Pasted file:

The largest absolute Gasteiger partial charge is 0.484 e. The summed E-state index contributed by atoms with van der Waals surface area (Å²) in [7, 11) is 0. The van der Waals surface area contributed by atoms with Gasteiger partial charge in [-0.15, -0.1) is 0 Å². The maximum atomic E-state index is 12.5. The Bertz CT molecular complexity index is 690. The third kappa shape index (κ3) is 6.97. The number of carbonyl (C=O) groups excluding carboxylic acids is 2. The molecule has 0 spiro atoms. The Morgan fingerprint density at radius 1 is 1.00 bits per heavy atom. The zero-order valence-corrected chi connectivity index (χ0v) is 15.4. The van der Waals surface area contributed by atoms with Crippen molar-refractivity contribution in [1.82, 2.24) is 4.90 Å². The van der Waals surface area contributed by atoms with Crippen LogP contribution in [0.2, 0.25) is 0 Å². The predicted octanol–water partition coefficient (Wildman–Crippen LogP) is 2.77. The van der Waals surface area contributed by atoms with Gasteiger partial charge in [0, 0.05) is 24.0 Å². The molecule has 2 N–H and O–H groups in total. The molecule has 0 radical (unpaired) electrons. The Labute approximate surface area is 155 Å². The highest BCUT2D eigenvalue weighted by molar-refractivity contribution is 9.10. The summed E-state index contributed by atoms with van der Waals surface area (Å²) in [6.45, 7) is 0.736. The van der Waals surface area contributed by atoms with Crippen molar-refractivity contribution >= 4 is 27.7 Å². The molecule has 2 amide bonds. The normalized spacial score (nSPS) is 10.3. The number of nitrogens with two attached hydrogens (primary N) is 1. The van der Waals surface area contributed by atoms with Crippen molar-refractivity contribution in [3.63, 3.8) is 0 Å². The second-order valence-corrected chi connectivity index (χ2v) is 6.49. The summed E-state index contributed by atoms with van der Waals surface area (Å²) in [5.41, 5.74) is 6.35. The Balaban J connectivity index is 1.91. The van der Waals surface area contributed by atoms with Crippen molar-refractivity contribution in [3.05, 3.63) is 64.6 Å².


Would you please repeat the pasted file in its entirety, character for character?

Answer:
The largest absolute Gasteiger partial charge is 0.484 e. The summed E-state index contributed by atoms with van der Waals surface area (Å²) in [7, 11) is 0. The van der Waals surface area contributed by atoms with Gasteiger partial charge in [-0.15, -0.1) is 0 Å². The maximum atomic E-state index is 12.5. The Bertz CT molecular complexity index is 690. The third kappa shape index (κ3) is 6.97. The number of carbonyl (C=O) groups excluding carboxylic acids is 2. The molecule has 0 spiro atoms. The Morgan fingerprint density at radius 1 is 1.00 bits per heavy atom. The zero-order valence-corrected chi connectivity index (χ0v) is 15.4. The van der Waals surface area contributed by atoms with Crippen molar-refractivity contribution in [1.82, 2.24) is 4.90 Å². The van der Waals surface area contributed by atoms with Crippen LogP contribution in [0.2, 0.25) is 0 Å². The predicted octanol–water partition coefficient (Wildman–Crippen LogP) is 2.77. The van der Waals surface area contributed by atoms with Gasteiger partial charge in [0, 0.05) is 24.0 Å². The molecule has 2 N–H and O–H groups in total. The molecule has 0 radical (unpaired) electrons. The Labute approximate surface area is 155 Å². The highest BCUT2D eigenvalue weighted by molar-refractivity contribution is 9.10. The summed E-state index contributed by atoms with van der Waals surface area (Å²) in [6.45, 7) is 0.736. The van der Waals surface area contributed by atoms with Crippen molar-refractivity contribution >= 4 is 27.7 Å². The molecule has 2 amide bonds. The normalized spacial score (nSPS) is 10.3. The number of nitrogens with two attached hydrogens (primary N) is 1. The van der Waals surface area contributed by atoms with Crippen molar-refractivity contribution in [3.63, 3.8) is 0 Å². The second-order valence-corrected chi connectivity index (χ2v) is 6.49. The summed E-state index contributed by atoms with van der Waals surface area (Å²) in [5.41, 5.74) is 6.35. The Balaban J connectivity index is 1.91. The van der Waals surface area contributed by atoms with Crippen molar-refractivity contribution in [3.05, 3.63) is 64.6 Å².